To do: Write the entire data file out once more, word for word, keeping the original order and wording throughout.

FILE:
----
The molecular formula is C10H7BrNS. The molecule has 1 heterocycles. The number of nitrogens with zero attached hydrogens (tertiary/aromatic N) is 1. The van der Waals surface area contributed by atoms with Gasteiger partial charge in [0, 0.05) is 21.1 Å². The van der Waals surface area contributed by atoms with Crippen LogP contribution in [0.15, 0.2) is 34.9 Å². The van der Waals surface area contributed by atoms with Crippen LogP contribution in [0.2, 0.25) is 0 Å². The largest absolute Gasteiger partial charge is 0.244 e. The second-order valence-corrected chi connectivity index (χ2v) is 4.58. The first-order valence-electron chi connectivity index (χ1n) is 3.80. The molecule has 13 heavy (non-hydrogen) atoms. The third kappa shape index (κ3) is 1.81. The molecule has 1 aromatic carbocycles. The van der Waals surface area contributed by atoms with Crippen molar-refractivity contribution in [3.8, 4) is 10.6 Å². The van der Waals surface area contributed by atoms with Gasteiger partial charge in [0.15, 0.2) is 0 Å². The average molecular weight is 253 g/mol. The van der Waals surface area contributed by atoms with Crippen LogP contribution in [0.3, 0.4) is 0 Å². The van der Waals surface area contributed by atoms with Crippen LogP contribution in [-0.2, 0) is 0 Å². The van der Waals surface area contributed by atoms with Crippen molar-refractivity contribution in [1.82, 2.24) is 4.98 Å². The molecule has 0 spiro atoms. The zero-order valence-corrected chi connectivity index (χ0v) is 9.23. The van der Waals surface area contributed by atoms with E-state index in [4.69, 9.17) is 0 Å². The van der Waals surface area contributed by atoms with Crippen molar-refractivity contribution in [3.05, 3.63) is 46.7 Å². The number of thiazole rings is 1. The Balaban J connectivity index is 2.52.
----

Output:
The molecular formula is C10H7BrNS. The molecule has 1 heterocycles. The number of nitrogens with zero attached hydrogens (tertiary/aromatic N) is 1. The van der Waals surface area contributed by atoms with Gasteiger partial charge in [0, 0.05) is 21.1 Å². The van der Waals surface area contributed by atoms with Crippen LogP contribution in [0.15, 0.2) is 34.9 Å². The van der Waals surface area contributed by atoms with Crippen LogP contribution in [0.2, 0.25) is 0 Å². The largest absolute Gasteiger partial charge is 0.244 e. The second-order valence-corrected chi connectivity index (χ2v) is 4.58. The first-order valence-electron chi connectivity index (χ1n) is 3.80. The molecule has 13 heavy (non-hydrogen) atoms. The third kappa shape index (κ3) is 1.81. The molecule has 1 aromatic carbocycles. The van der Waals surface area contributed by atoms with Crippen molar-refractivity contribution in [3.8, 4) is 10.6 Å². The van der Waals surface area contributed by atoms with Gasteiger partial charge in [0.15, 0.2) is 0 Å². The average molecular weight is 253 g/mol. The van der Waals surface area contributed by atoms with Crippen LogP contribution in [0.3, 0.4) is 0 Å². The van der Waals surface area contributed by atoms with Crippen LogP contribution in [-0.2, 0) is 0 Å². The van der Waals surface area contributed by atoms with Crippen molar-refractivity contribution in [1.82, 2.24) is 4.98 Å². The molecule has 0 spiro atoms. The zero-order valence-corrected chi connectivity index (χ0v) is 9.23. The van der Waals surface area contributed by atoms with E-state index in [4.69, 9.17) is 0 Å². The van der Waals surface area contributed by atoms with Crippen molar-refractivity contribution in [3.05, 3.63) is 46.7 Å². The number of thiazole rings is 1. The Balaban J connectivity index is 2.52.